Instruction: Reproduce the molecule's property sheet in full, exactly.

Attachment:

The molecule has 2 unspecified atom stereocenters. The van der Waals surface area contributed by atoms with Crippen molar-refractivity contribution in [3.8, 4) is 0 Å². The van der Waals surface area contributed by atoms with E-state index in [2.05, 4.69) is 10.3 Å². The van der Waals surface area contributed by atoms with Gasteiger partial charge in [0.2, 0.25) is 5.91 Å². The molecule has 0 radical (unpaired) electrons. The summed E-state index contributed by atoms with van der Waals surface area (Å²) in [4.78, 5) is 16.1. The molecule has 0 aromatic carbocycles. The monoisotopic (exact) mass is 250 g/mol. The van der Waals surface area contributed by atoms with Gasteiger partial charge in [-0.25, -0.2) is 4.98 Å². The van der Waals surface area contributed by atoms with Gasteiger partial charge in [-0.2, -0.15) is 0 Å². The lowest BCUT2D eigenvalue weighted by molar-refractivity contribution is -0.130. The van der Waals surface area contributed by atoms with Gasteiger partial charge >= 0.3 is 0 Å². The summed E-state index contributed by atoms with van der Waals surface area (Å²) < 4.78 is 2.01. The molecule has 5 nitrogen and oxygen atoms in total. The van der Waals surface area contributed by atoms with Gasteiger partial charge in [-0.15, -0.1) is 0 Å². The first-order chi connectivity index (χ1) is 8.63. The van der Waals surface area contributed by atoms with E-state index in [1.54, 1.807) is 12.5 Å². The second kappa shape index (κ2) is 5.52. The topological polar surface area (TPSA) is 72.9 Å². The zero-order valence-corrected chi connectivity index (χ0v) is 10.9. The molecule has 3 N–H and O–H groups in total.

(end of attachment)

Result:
The molecule has 2 unspecified atom stereocenters. The van der Waals surface area contributed by atoms with Crippen molar-refractivity contribution in [3.8, 4) is 0 Å². The van der Waals surface area contributed by atoms with E-state index in [2.05, 4.69) is 10.3 Å². The van der Waals surface area contributed by atoms with Gasteiger partial charge in [0.2, 0.25) is 5.91 Å². The molecule has 0 radical (unpaired) electrons. The summed E-state index contributed by atoms with van der Waals surface area (Å²) in [4.78, 5) is 16.1. The molecule has 0 aromatic carbocycles. The monoisotopic (exact) mass is 250 g/mol. The van der Waals surface area contributed by atoms with Gasteiger partial charge in [-0.25, -0.2) is 4.98 Å². The van der Waals surface area contributed by atoms with Gasteiger partial charge in [-0.2, -0.15) is 0 Å². The lowest BCUT2D eigenvalue weighted by molar-refractivity contribution is -0.130. The van der Waals surface area contributed by atoms with Gasteiger partial charge >= 0.3 is 0 Å². The summed E-state index contributed by atoms with van der Waals surface area (Å²) < 4.78 is 2.01. The molecule has 5 nitrogen and oxygen atoms in total. The van der Waals surface area contributed by atoms with Gasteiger partial charge in [-0.15, -0.1) is 0 Å². The first-order chi connectivity index (χ1) is 8.63. The van der Waals surface area contributed by atoms with E-state index in [1.54, 1.807) is 12.5 Å². The second kappa shape index (κ2) is 5.52. The topological polar surface area (TPSA) is 72.9 Å². The zero-order valence-corrected chi connectivity index (χ0v) is 10.9. The molecule has 3 N–H and O–H groups in total.